By lunchtime we had passed Fargo. Our intent was to get as far as Jamestown before lunch, but suddenly a blinding rainstorm smacked us. We pulled off the road and stopped at a diner in a little town called Tower City. Later that night we would deduce that this was the midway point of our entire trip: just about 1425 miles from Alexandria, and 1425 miles to go until Bellingham.

From Tower City on, the main obstacle was wind, sometimes paired with rain. It didn’t slow us down too much, but it made for some white-knuckle driving, especially when we saw campers and trailers weaving all over the road, or when we had to pass slow trucks with oversize loads. Despite the difficulty, though, we saw some of the most beautiful country we’ve experienced on this whole trip: rolling plains in a variety of greens, tiny lakes that might actually be the result of recent flooding, and sun, rain and clouds mixing to create gorgeous effects of light.

Our routine for in-car listening has been to take turns choosing music, podcasts, or audiobooks. Recently Sarah introduced us to a book by Suzanne Collins (yes, author of The Hunger Games) called Gregor the Overlander. This book is decidedly for younger readers,
but its characters and situations are complex and engaging. We’ve just about finished it, and I recommend it highly. I understand that there are several books in the series.

Tonight we’re in Dickinson, North Dakota. We had a hard time finding an inexpensive hotel room here. Our understanding is that the oil and fracking boom has been so huge around here that there’s not enough housing for all the workers. People are living in hotel rooms for months at a time! Christy did find us a room at the Holiday Inn, where the pool has a rather intense water slide. There’s also a hot tub: just the thing after 500 miles of driving.

Friday, June 27, 2014

Cheeseheads, Culver's, and Customer Service

What a day! We woke up in Chicago, gathered our things, and bade goodbye to our friends the Smedleys. Then we discovered that the entire stretch of I-90 from O’Hare to Rockford was under construction, with a speed limit of only 45. It was painfully slow and frustrating. Still, we made it into Wisconsin and picked up speed again. And that was when Hannah Mathews texted us.

Hannah was a seminary spouse, and she and my classmate Weston are packing to move out of the apartment building next to ours. Hannah’s message said, “Um, did you guys know your trailer is still in the Braddock Lee parking lot? The apartment manager is ticked. They haven’t yet figured out how to tow something that big, but they’re working on it!”

We immediately called U-Pack to sort out the mess, and we also called the apartment complex and begged them not to tow away all our worldly possessions. The trailer was supposed to be picked up first thing in the morning on the 25th to begin its own cross-country trek. But for some reason, that hadn’t happened. Now, over two days later, the distance between us and our trailer was getting bigger all the time. And U-Pack had promised us a July 2 delivery! How could that happen now?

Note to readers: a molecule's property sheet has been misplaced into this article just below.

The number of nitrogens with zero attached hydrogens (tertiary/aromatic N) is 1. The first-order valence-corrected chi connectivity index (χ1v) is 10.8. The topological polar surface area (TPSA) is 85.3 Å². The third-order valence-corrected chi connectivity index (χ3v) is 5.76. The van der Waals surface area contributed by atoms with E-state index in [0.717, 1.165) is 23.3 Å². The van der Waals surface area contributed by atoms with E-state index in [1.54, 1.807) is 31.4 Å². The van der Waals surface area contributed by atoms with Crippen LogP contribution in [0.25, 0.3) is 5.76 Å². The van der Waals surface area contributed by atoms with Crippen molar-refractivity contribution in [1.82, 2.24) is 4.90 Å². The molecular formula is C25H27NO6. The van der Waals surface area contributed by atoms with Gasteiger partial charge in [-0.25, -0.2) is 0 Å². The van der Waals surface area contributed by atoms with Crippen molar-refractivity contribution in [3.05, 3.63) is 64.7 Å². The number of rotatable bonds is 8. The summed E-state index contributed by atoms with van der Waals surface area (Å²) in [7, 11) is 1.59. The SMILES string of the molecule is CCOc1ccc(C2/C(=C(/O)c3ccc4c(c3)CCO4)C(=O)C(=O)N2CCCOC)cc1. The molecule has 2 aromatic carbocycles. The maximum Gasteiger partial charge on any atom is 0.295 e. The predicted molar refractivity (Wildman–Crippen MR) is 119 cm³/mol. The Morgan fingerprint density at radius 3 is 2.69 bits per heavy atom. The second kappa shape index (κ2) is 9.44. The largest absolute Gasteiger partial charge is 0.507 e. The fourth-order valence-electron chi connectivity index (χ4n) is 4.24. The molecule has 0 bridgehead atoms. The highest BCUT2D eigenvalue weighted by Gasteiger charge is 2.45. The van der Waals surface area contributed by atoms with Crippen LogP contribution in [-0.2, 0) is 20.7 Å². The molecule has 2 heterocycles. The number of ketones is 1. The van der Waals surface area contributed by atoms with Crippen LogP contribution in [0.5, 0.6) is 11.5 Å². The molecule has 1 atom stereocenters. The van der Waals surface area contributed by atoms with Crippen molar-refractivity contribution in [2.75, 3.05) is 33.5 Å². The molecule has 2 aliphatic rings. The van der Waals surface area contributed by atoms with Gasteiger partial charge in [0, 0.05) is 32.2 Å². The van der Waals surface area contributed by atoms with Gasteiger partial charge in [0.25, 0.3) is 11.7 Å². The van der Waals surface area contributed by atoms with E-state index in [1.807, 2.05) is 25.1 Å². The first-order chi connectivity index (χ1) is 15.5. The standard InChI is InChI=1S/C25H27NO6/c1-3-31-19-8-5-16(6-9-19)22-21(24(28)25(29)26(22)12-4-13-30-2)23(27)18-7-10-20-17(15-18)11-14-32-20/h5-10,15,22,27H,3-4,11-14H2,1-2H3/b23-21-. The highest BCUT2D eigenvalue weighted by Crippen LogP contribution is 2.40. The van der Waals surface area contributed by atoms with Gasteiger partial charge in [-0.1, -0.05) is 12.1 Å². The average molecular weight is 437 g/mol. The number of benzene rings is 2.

It took us most of the rest of today’s drive to sort through all this. Luckily I’d kept a good paper trail in Outlook, and I was able to explain to them that yes, I had confirmed the pickup time, and yes, I had been promised a July 2 delivery date – before 10 a.m., at that. At first they wanted to reschedule us for a guaranteed delivery on July 9, but we explained that this wasn’t at all acceptable considering our original contract.

Actually, by the end of the day, I was very impressed with U-Pack. They had made a huge mistake that was a royal pain for us and for them, but they wrestled their computer into submission and gave us a discounted price and are still saying we will have the delivery on July 3 at the latest—but, possibly, still July 2. We’ll call on July 1 to find out for sure. And, above all, Hannah Mathews is our hero!

Up the road about an hour and a half beyond Madison, we met our old friends the Johansons. Ted Johanson was the Lutheran pastor in St. Ignace, Michigan, while my dad was the Episcopal priest there. I have many fond memories of Ted, Joan, and their four kids. Here we all are at Culver’s for lunch (with our usually patient young traveler getting a little grumpy and camera-shy).

Finally, we crossed the Mississippi and arrived in Bloomington, Minnesota, home of the Mall of America, which we won’t see at all. We relaxed in
the pool from a day of hard driving, knowing that tomorrow will be the hardest day of all. Tomorrow we will rise as early as we possibly can and begin our 500-mile trek to Dickinson, North Dakota! (Please pray for us.)

Thursday, June 26, 2014

New discoveries, old friends in Chicago

Chicago gets the distinct honor of being the one city on this trip in which we spend an extra day.